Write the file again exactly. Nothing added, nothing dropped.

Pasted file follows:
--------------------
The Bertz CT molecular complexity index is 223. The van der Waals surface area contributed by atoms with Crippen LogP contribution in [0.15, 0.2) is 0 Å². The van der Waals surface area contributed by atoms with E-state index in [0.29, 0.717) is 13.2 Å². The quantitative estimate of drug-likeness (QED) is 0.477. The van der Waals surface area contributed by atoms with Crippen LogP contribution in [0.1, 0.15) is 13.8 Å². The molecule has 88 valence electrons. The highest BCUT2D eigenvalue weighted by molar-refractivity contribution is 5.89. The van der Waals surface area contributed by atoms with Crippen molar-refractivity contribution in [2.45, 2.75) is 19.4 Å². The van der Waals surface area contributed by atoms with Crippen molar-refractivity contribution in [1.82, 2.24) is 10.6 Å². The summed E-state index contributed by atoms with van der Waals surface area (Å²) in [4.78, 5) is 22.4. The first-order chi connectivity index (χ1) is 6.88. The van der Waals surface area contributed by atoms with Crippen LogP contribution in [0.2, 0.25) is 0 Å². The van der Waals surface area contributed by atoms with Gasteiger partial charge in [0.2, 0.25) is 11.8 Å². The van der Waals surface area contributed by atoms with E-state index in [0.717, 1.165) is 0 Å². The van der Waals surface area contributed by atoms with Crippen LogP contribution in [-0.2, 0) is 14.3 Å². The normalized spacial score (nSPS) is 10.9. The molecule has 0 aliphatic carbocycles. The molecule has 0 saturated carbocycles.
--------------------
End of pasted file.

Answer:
The Bertz CT molecular complexity index is 223. The van der Waals surface area contributed by atoms with Crippen LogP contribution in [0.15, 0.2) is 0 Å². The van der Waals surface area contributed by atoms with E-state index in [0.29, 0.717) is 13.2 Å². The quantitative estimate of drug-likeness (QED) is 0.477. The van der Waals surface area contributed by atoms with Crippen LogP contribution in [0.1, 0.15) is 13.8 Å². The molecule has 88 valence electrons. The highest BCUT2D eigenvalue weighted by molar-refractivity contribution is 5.89. The van der Waals surface area contributed by atoms with Crippen molar-refractivity contribution in [2.45, 2.75) is 19.4 Å². The van der Waals surface area contributed by atoms with Crippen molar-refractivity contribution in [1.82, 2.24) is 10.6 Å². The summed E-state index contributed by atoms with van der Waals surface area (Å²) in [4.78, 5) is 22.4. The first-order chi connectivity index (χ1) is 6.88. The van der Waals surface area contributed by atoms with Crippen LogP contribution in [0.2, 0.25) is 0 Å². The van der Waals surface area contributed by atoms with Gasteiger partial charge in [0.2, 0.25) is 11.8 Å². The van der Waals surface area contributed by atoms with E-state index in [0.717, 1.165) is 0 Å². The van der Waals surface area contributed by atoms with Crippen LogP contribution in [-0.2, 0) is 14.3 Å². The normalized spacial score (nSPS) is 10.9. The molecule has 0 aliphatic carbocycles. The molecule has 0 saturated carbocycles.